The Self-Hating Pantomime

by Arthur B

I'm not arguing that Batman & Robin was a good movie, but I don't think it's bad for the reasons people say it's bad.
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There’s no particular reason to review Batman and Robin at this point; the consensus that it’s awful is pretty much settled. At the same time, I think there’s scope to ask just why audiences turned on it so hard.

The movie does, of course, have some major flaws. The rainforest themed party sequence with its appalling racial caricatures is, of course, hugely problematic - as is Uma Thurman’s entire arc as Poison Ivy, with the voice of ecological concern being an extremist anti-human strawman and all those nasty “nerdy woman suddenly becomes sexy” and “sexy equals evil, especially if it comes in the form of a woman” tropes coming out in full force. Unfortunately, whilst we might consider these issues problematic, none of them really constituted dealbreakers for cinema audiences in 1997 (and sadly wouldn’t today for a lot of people), so whilst they may be a reason for individual viewers to dislike the movie, they don’t constitute explanations for why audiences as a whole turned against the film.

Yes, it’s absurd, campy, ridiculous, silly… but the 1960s Batman was all of those things, as is the 1980 Flash Gordon, and people can’t get enough of those. Why can’t Batman and Robin slot into the same sort of niche?

I think it’s pretty undeniable that Joel Schumacher was gunning for a weird camp take on the movie; the way its exterior scenes are dominated by enormous nude male statues and its interior scenes look like something you’d see on a stage show or a theme park ride, the puns given to Arnold Schwarzenegger as Mr. Freeze, the quips, the refusal to offer a thin veneer of realism, the preponderance of male butt shots and the nipples on George Clooney’s Batman costume… people mocked all of that, but let’s step back a moment. Do you seriously believe that any of that was accidental? On a major studio project with a budget north of $125 million dollars?

No, not even slightly. There was a decision-making process behind more or less everything you see on the screen, from the nipples on the batsuit to the glittery texture of Mr. Freeze’s makeup. There was clearly a deliberate plan to produce the most cartoonish and campy take on the material the ensemble could deliver, and to a large extent they delivered that. If the movie failed, it isn’t because it failed to do what it set out to do - it failed to convince the audience to accept what it set out to do.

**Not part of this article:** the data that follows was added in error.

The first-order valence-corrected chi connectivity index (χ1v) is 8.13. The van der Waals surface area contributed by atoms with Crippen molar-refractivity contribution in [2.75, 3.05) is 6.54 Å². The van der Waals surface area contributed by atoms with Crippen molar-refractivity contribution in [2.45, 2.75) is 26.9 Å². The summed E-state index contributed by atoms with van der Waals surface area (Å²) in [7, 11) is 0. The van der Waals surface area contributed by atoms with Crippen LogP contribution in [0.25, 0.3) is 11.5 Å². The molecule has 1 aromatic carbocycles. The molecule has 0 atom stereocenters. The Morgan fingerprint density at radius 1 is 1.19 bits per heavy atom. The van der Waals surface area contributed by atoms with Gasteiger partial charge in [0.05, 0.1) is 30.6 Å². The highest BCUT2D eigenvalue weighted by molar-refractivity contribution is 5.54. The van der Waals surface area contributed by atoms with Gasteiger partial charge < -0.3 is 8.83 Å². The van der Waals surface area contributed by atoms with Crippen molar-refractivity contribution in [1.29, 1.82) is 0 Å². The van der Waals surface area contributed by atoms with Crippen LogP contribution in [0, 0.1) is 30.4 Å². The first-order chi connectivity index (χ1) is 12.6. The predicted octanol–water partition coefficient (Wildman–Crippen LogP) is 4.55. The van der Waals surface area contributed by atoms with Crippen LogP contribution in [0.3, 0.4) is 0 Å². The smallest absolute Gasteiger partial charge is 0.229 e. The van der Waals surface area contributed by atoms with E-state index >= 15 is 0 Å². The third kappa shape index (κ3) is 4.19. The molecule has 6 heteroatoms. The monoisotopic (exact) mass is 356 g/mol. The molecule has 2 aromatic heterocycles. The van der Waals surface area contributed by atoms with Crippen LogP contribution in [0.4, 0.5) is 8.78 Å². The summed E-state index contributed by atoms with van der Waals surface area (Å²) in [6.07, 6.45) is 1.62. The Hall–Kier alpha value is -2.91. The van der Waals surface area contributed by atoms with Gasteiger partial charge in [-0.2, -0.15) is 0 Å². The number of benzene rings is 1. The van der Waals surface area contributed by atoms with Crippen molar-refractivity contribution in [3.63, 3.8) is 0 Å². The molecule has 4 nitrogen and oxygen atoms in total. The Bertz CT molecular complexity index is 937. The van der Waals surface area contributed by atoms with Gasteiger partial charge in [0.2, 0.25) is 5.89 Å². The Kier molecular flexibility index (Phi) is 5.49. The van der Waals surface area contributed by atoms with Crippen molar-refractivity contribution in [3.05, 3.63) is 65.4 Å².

Part of the issue may have been the way it was presented as a followup to the Tim Burton Batman movies. Movie series can and do thrive on tonal shifts between episodes, of course; notice, for instance, how Gotham goes from being an art deco pulp illustration in Batman Begins to being a much more realistic cityscape in The Dark Knight. But with the Nolan Batman movies, I would argue that those shifts represent a focusing and intensification on what people appreciated about the earlier films in the series - people dug the darker, edgier, (comparatively) more realistic take on the material that Batman Begins delivered, so the changes were made to double down on and emphasise that.

Of course, Joel Schumacher is doubling down here with what he did on Batman Forever, which itself was a wackier take on the whole Batman thing than anything Burton had turned out. However, all this did was take the material even further from the precedent set by the Burton movies, to a point where audiences could no longer accept both stories as existing in the same universe. In retrospect, had Batman and Robin - or, even better, Batman Forever - been explicitly presented as a reboot rather than a continuation, people would have been much happier to accept the movie on its own terms.

Another problem is that whilst the film consistently goes for a camp cartoon aesthetic, it trips itself up sometimes when the script, direction, or participants find themselves unable to fully give themselves over to it unironically. The trick of pulling this sort of material off is that it has to be done with love; you can’t sneer at it or go in with a “buh huh, isn’t this completely stoopid” attitude, because if you aren’t willing to embrace the whole thing on its own terms there certainly isn’t any reason for your audience to do so.

In terms of the script, writer Akiva Goldsman can’t quite commit to embracing the wackiness, attempting to work in more serious subplots like Alfred being terminally ill and Batman and Robin having interpersonal issues and so on which serve no purpose beyond trying to drag in realistic human emotions and concerns into a cartoon world that has no space for them and padding out the movie. If you trimmed out the subplots you could wrap the movie up in 90 taut minutes instead of two flabby, confusing hours, which is a much better length for the sort of cheesy style they’re going for here. (You would probably need to find some other way to work Alicia Silverstone’s Batgirl into the mix, but then again anything which makes her relevant to the main, core plot earlier on would be an improvement.)